No Secondary Meaning Grounds Any Rights in Slogan

On December 8, 2012, in Trademarks, by Brian A. Hall

UnIP (UnIntellectual Property): Service Mark for “Chicago’s Premier Flight Training Provider”

This case is out of the Northern District of Illinois.  Plaintiff filed an objection to the magistrate judge’s Report and Recommendation recommending that Plaintiff’s motion for a preliminary injunction be denied and the temporary restraining order be dissolved.  The District Court agreed with the magistrate judge in full and denied Plaintiff’s motion for a preliminary injunction.  In doing so, it found that Plaintiff, who operates a flight school that provides training to both novice and experienced pilots as well as a flying club using the slogan “Chicago’s Premier Flight Training Provider,” did not establish a likelihood of success on the merits.  The lawsuit stemmed from an employee of Plaintiff starting its own competing business and using the name “Chicago Premier Flight Training,” allegedly in violation of both the Lanham Act and Illinois Uniform Deceptive Trade Practices Act.
The issue was whether Plaintiff had established secondary meaning in its descriptive mark, “Chicago’s Premier Flight Training Provider.”  The Court recognized that secondary meaning is achieved when “the name … come[s] to be uniquely associated with the original seller, and … the term can be appropriated as a trademark because it has come to denote a single brand, not the entire product, so that its use by other sellers of the product would confuse consumers about the source of what they were buying. “  The Court further recognized that secondary meaning “can be established through direct consumer testimony, consumer surveys, length and manner of use, amount and manner of advertising, volume of sales, place in the market and proof of intentional copying.”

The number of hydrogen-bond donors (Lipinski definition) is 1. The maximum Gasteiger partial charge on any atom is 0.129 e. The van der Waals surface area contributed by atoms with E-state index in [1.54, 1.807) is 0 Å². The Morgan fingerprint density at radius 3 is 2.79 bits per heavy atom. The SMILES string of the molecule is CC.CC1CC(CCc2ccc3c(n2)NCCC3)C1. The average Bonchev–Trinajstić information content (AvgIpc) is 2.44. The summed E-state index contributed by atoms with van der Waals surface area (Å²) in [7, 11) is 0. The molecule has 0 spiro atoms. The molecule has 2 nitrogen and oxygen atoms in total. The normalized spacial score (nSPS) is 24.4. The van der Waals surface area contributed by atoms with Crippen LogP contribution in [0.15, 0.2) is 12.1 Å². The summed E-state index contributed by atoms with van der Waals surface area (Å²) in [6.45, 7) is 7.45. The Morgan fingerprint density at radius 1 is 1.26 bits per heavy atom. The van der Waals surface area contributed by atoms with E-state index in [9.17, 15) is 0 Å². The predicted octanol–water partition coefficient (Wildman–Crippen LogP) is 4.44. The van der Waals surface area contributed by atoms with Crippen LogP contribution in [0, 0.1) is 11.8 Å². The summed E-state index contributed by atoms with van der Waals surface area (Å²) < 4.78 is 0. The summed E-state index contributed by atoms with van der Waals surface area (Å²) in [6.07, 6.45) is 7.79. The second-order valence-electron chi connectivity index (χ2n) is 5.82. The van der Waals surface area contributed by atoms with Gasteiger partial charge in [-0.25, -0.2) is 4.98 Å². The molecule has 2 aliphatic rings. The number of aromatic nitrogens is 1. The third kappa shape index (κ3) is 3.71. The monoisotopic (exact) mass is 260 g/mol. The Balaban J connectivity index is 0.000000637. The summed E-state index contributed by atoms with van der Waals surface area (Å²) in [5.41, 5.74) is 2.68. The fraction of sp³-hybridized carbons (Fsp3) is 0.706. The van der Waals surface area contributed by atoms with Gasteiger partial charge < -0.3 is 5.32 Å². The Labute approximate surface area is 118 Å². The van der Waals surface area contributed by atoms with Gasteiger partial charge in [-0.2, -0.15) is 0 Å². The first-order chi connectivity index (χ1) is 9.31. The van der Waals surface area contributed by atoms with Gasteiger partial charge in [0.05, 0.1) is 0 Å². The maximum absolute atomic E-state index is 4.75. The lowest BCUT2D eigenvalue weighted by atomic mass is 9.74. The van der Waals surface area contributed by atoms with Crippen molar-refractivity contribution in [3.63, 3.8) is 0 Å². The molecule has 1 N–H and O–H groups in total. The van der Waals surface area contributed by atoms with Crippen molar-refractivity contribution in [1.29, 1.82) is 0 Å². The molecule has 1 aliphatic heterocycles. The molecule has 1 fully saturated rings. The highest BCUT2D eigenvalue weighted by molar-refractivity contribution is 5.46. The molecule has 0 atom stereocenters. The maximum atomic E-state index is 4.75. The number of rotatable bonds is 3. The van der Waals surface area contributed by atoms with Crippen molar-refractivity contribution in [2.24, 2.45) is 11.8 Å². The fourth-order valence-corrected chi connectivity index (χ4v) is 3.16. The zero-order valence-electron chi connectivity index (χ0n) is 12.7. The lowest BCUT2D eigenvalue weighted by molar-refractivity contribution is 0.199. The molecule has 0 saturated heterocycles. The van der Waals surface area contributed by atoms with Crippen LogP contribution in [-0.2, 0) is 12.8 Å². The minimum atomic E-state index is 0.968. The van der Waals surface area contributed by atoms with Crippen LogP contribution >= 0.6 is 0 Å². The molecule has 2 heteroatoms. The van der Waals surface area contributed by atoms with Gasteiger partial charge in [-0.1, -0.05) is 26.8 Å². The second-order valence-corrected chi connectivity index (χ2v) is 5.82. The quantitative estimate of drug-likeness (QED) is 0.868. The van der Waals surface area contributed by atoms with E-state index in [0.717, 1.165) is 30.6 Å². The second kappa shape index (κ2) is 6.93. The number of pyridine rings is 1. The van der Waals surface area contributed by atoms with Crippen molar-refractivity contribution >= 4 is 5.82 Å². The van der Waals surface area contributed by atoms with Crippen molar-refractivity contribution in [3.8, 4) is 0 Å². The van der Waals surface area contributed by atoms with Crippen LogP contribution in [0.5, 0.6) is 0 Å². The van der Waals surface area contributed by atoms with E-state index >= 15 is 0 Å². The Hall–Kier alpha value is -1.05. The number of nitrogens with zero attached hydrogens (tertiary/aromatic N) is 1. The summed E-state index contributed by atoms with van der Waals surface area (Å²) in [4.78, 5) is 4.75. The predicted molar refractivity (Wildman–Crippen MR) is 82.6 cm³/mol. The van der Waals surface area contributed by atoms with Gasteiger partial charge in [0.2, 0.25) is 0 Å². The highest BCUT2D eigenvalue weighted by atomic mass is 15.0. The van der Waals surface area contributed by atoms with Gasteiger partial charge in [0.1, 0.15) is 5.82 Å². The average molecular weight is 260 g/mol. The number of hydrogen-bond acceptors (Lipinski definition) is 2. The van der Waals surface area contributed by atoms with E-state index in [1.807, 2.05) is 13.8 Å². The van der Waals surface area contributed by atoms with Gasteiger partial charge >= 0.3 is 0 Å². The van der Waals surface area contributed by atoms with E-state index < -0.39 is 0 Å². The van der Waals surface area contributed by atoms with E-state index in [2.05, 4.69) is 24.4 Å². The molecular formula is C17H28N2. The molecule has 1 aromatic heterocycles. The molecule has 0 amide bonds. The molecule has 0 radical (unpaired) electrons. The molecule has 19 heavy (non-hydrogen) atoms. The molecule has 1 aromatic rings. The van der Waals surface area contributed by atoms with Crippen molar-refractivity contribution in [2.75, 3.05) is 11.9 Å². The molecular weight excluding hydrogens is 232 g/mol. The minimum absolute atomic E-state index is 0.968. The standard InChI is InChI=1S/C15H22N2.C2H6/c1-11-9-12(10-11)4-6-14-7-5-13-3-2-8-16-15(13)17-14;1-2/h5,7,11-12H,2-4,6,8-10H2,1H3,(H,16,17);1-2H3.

In light of the fact that Plaintiff had only used the mark since 2010 and only evidence came from testimony that a customer that noted the use of the mark on Plaintiff’s website, the Court held that the Plaintiff failed to establish secondary meaning.  Put simply, there was insufficient evidence presented to warrant reconsideration of the magistrate judge’s denial of Plaintiff’s request for injunctive relief.
This ruling appears well-reasoned.  That said, Plaintiff is not out of luck if it is able to gather additional evidence to establish secondary meaning, through discovery en route to a trial on the merits.  However, I question whether Plaintiff can establish its burden of proof on a term that appears very descriptive, especially given the limited time since first use.  Yet again, this case, involving an ex-employee, and I question whether ill-will between the two drove what seems to be a difficult to establish trademark claim.  For now, Plaintiff is in a holding pattern, still hopeful its claims take off, but ultimately at risk of being grounded.

Chicagoland Aviation, LLC v. Todd, 2012 WL 5949358 (N.D. Ill. Nov. 27, 2012).


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